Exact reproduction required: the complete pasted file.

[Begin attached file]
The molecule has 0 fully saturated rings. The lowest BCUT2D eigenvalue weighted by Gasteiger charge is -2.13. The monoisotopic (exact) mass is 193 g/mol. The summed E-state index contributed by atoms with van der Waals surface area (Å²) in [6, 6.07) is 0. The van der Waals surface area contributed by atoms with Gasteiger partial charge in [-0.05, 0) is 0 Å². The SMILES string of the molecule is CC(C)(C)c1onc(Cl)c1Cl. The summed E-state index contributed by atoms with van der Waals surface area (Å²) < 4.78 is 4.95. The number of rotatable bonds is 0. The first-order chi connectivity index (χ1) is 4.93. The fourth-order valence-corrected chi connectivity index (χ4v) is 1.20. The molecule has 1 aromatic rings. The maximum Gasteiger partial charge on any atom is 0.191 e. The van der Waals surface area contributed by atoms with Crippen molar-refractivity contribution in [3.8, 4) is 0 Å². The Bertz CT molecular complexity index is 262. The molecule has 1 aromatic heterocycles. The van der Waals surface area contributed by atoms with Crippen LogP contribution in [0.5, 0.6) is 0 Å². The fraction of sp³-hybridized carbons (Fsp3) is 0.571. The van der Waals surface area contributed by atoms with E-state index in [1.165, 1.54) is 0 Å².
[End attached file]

The molecule has 0 fully saturated rings. The lowest BCUT2D eigenvalue weighted by Gasteiger charge is -2.13. The monoisotopic (exact) mass is 193 g/mol. The summed E-state index contributed by atoms with van der Waals surface area (Å²) in [6, 6.07) is 0. The van der Waals surface area contributed by atoms with Gasteiger partial charge in [-0.05, 0) is 0 Å². The SMILES string of the molecule is CC(C)(C)c1onc(Cl)c1Cl. The summed E-state index contributed by atoms with van der Waals surface area (Å²) < 4.78 is 4.95. The number of rotatable bonds is 0. The first-order chi connectivity index (χ1) is 4.93. The fourth-order valence-corrected chi connectivity index (χ4v) is 1.20. The molecule has 1 aromatic rings. The maximum Gasteiger partial charge on any atom is 0.191 e. The van der Waals surface area contributed by atoms with Crippen molar-refractivity contribution in [3.8, 4) is 0 Å². The Bertz CT molecular complexity index is 262. The molecule has 1 aromatic heterocycles. The van der Waals surface area contributed by atoms with Crippen LogP contribution in [0.5, 0.6) is 0 Å². The fraction of sp³-hybridized carbons (Fsp3) is 0.571. The van der Waals surface area contributed by atoms with E-state index in [1.165, 1.54) is 0 Å².